Click here to view this year's list.
Like many Hispanics in government, Rosario Marin is a pioneer. Born in Mexico City, she moved to California with her family at age 14. For seven years, she juggled jobs and night classes to earn a college degree, vowing to be prepared when opportunity came knocking.
She never imagined that the President of the United States would someday be at that door. But he was, and today Ms. Marin is the new U.S. Treasurer, the first Mexican-born immigrant to hold the office.
"I was deeply moved by the honor that President Bush bestowed through me to all immigrants," she says. "In my appointment, an immigrant has been given the trust of the nation to produce and to protect the money of the most powerful country in the world."
Ms. Marin and 30 other Hispanics in government are represented in this year's HISPANIC BUSINESS 100 Most Influential Hispanics, a list that underscores the strides Hispanics are making in Washington, D.C., and the Bush administration. Thus far, Hispanics account for 10 percent of the Bush appointments requiring Senate approval.
Larry Gonzalez, Washington, D.C., director for the National Association of Latino Elected and Appointed Officials (NALEO), says Mr. Bush has demonstrated a commitment to carrying the torch President Clinton lit when he began assembling a more diverse Cabinet and administration. Hispanics accounted for about 7 percent of President Clinton's Senate-confirmed appointments.
"Clinton's outreach efforts were tremendous," says Mr. Gonzalez. "He had a real affinity for the Hispanic community. The Hispanic community embraced him. President Clinton absolutely connected with them. And Bush has done a good job of trying to attract qualified Latinos to the administration."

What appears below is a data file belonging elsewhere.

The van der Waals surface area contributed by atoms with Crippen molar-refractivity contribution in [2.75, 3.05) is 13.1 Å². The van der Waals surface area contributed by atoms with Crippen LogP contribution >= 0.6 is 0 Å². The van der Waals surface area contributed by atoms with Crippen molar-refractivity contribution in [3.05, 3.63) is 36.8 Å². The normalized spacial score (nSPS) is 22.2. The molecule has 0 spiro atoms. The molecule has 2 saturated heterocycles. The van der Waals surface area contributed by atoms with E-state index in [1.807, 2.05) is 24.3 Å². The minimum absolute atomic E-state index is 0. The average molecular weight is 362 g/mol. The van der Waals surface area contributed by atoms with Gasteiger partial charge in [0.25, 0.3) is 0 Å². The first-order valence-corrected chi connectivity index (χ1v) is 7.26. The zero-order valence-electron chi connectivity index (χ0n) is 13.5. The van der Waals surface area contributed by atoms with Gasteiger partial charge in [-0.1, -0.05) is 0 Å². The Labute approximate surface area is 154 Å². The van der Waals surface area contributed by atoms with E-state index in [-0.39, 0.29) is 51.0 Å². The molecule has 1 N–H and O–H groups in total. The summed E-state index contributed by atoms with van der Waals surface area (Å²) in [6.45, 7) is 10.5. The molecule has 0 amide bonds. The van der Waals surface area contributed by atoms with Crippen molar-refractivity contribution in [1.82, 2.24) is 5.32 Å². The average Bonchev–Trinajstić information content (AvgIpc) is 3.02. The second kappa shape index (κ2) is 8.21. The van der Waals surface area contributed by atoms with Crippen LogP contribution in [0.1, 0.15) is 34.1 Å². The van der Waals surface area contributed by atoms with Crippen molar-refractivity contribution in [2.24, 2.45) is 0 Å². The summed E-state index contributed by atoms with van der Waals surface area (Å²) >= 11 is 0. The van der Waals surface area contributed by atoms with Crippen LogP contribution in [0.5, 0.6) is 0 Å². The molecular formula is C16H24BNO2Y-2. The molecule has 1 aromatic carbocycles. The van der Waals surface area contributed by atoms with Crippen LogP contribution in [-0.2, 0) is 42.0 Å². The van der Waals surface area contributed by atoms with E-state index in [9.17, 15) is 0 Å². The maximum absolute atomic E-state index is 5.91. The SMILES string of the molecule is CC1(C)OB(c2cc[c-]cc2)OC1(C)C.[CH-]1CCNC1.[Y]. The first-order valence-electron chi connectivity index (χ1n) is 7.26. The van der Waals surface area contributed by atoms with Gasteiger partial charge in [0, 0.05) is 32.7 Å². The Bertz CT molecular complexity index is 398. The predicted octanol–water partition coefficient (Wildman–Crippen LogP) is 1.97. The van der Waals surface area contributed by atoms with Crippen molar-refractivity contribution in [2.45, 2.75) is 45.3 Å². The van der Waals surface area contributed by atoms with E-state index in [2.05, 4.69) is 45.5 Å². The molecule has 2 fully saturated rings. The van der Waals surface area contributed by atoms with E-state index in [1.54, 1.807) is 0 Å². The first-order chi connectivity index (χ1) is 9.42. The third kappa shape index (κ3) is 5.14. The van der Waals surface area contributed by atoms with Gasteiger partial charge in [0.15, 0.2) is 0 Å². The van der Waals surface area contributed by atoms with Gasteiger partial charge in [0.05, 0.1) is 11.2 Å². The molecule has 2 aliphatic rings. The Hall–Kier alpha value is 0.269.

These Hispanic appointees will not only be attuned to the needs of a community traditionally underrepresented; they also will serve as role models to young Hispanics and inspire them to pursue careers in public service, says Mr. Gonzalez.
"That's absolutely a part of it if you're a young Latino breaking into the profession, and you see people who look like you and may have experienced what you have working at the higher levels," he says. "It's extremely important for our young people to see people who have reached that level. It sends a very strong message. And also it's important to have people at the table who grew up in similar communities and experienced the same things. That's a tremendous advantage for us."
But Hispanic representation among political appointments still doesn't reflect their share of the U.S. population. About 12.5 percent of Americans are Hispanic, according to the latest Census data. They also account for 11.4 percent of the national work force, according to the Department of Labor.
In other words, the Bush Administration has more work to do.
"Let's put it this way," says Raymond Sanchez, the former speaker of the New Mexico House of Representatives who was recently re-elected president of NALEO. "It's slowly but surely improving, but it's certainly not where it deserves to be in light of the number of truly talented and educated Hispanics we now have in the United States."
Mr. Gonzalez says that some federal agencies have fallen short in their Hispanic recruitment efforts. He wants the federal government to hire more Hispanics for lower-level jobs, because more than 50 percent of the federal work force is scheduled to retire in 2005.
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